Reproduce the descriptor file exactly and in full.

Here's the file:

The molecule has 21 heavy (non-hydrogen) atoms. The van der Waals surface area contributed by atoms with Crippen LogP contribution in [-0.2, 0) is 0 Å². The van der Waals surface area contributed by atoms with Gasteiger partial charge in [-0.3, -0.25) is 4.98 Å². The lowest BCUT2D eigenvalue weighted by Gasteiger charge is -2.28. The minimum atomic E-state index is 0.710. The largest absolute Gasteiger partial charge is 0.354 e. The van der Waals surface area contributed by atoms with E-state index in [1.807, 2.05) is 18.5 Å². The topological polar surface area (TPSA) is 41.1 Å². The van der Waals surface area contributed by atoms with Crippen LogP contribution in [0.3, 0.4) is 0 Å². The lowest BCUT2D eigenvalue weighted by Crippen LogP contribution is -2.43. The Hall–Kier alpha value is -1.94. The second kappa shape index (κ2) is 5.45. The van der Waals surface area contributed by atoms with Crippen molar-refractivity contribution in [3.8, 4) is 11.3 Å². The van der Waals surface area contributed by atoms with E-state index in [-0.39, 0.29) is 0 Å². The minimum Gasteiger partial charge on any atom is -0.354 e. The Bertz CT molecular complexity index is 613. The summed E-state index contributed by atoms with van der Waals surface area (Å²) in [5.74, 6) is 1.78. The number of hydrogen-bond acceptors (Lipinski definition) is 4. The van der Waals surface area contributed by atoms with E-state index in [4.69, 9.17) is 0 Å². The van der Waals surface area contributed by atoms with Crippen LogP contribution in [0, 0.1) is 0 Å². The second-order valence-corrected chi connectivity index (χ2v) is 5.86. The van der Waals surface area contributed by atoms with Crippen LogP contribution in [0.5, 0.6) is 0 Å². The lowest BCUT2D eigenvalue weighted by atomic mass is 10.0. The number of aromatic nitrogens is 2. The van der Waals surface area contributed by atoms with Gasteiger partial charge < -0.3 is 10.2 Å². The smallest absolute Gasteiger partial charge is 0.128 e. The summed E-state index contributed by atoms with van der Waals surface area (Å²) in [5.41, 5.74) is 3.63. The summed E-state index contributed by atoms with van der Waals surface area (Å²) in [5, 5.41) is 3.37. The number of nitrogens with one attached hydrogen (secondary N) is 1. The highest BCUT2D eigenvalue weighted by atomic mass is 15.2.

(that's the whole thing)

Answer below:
The molecule has 21 heavy (non-hydrogen) atoms. The van der Waals surface area contributed by atoms with Crippen LogP contribution in [-0.2, 0) is 0 Å². The van der Waals surface area contributed by atoms with Gasteiger partial charge in [-0.3, -0.25) is 4.98 Å². The lowest BCUT2D eigenvalue weighted by Gasteiger charge is -2.28. The minimum atomic E-state index is 0.710. The largest absolute Gasteiger partial charge is 0.354 e. The van der Waals surface area contributed by atoms with E-state index in [1.807, 2.05) is 18.5 Å². The topological polar surface area (TPSA) is 41.1 Å². The van der Waals surface area contributed by atoms with Crippen LogP contribution in [0.3, 0.4) is 0 Å². The lowest BCUT2D eigenvalue weighted by Crippen LogP contribution is -2.43. The Hall–Kier alpha value is -1.94. The second kappa shape index (κ2) is 5.45. The van der Waals surface area contributed by atoms with Crippen molar-refractivity contribution in [3.8, 4) is 11.3 Å². The van der Waals surface area contributed by atoms with E-state index in [-0.39, 0.29) is 0 Å². The minimum Gasteiger partial charge on any atom is -0.354 e. The Bertz CT molecular complexity index is 613. The summed E-state index contributed by atoms with van der Waals surface area (Å²) in [5.74, 6) is 1.78. The number of hydrogen-bond acceptors (Lipinski definition) is 4. The van der Waals surface area contributed by atoms with E-state index in [4.69, 9.17) is 0 Å². The van der Waals surface area contributed by atoms with Crippen LogP contribution in [0, 0.1) is 0 Å². The second-order valence-corrected chi connectivity index (χ2v) is 5.86. The van der Waals surface area contributed by atoms with Crippen LogP contribution in [0.5, 0.6) is 0 Å². The lowest BCUT2D eigenvalue weighted by atomic mass is 10.0. The number of aromatic nitrogens is 2. The van der Waals surface area contributed by atoms with Gasteiger partial charge < -0.3 is 10.2 Å². The smallest absolute Gasteiger partial charge is 0.128 e. The summed E-state index contributed by atoms with van der Waals surface area (Å²) in [5.41, 5.74) is 3.63. The summed E-state index contributed by atoms with van der Waals surface area (Å²) in [5, 5.41) is 3.37. The number of nitrogens with one attached hydrogen (secondary N) is 1. The highest BCUT2D eigenvalue weighted by atomic mass is 15.2.